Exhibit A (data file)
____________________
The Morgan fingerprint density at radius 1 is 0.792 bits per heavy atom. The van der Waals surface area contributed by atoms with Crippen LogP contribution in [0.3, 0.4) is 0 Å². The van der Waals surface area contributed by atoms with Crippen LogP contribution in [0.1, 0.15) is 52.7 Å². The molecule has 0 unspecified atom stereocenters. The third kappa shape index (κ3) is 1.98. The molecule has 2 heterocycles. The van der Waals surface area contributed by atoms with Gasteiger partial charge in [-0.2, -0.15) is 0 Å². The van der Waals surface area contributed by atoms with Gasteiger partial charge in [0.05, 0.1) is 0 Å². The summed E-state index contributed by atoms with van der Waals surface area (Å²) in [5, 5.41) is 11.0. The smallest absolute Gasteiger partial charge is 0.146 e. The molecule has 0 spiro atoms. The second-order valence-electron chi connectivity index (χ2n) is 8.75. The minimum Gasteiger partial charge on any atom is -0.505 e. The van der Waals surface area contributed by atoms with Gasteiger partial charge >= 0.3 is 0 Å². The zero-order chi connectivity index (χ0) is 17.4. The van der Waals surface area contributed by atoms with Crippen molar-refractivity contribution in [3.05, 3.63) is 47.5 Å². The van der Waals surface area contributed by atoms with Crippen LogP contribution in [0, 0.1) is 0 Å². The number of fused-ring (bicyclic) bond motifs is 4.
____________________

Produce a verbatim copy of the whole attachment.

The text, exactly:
The Morgan fingerprint density at radius 1 is 0.792 bits per heavy atom. The van der Waals surface area contributed by atoms with Crippen LogP contribution in [0.3, 0.4) is 0 Å². The van der Waals surface area contributed by atoms with Crippen LogP contribution in [0.1, 0.15) is 52.7 Å². The molecule has 0 unspecified atom stereocenters. The third kappa shape index (κ3) is 1.98. The molecule has 2 heterocycles. The van der Waals surface area contributed by atoms with Gasteiger partial charge in [-0.2, -0.15) is 0 Å². The van der Waals surface area contributed by atoms with Gasteiger partial charge in [0.05, 0.1) is 0 Å². The summed E-state index contributed by atoms with van der Waals surface area (Å²) in [5, 5.41) is 11.0. The smallest absolute Gasteiger partial charge is 0.146 e. The molecule has 0 spiro atoms. The second-order valence-electron chi connectivity index (χ2n) is 8.75. The minimum Gasteiger partial charge on any atom is -0.505 e. The van der Waals surface area contributed by atoms with Gasteiger partial charge >= 0.3 is 0 Å². The zero-order chi connectivity index (χ0) is 17.4. The van der Waals surface area contributed by atoms with Crippen molar-refractivity contribution in [3.05, 3.63) is 47.5 Å². The van der Waals surface area contributed by atoms with Crippen LogP contribution in [0, 0.1) is 0 Å². The number of fused-ring (bicyclic) bond motifs is 4.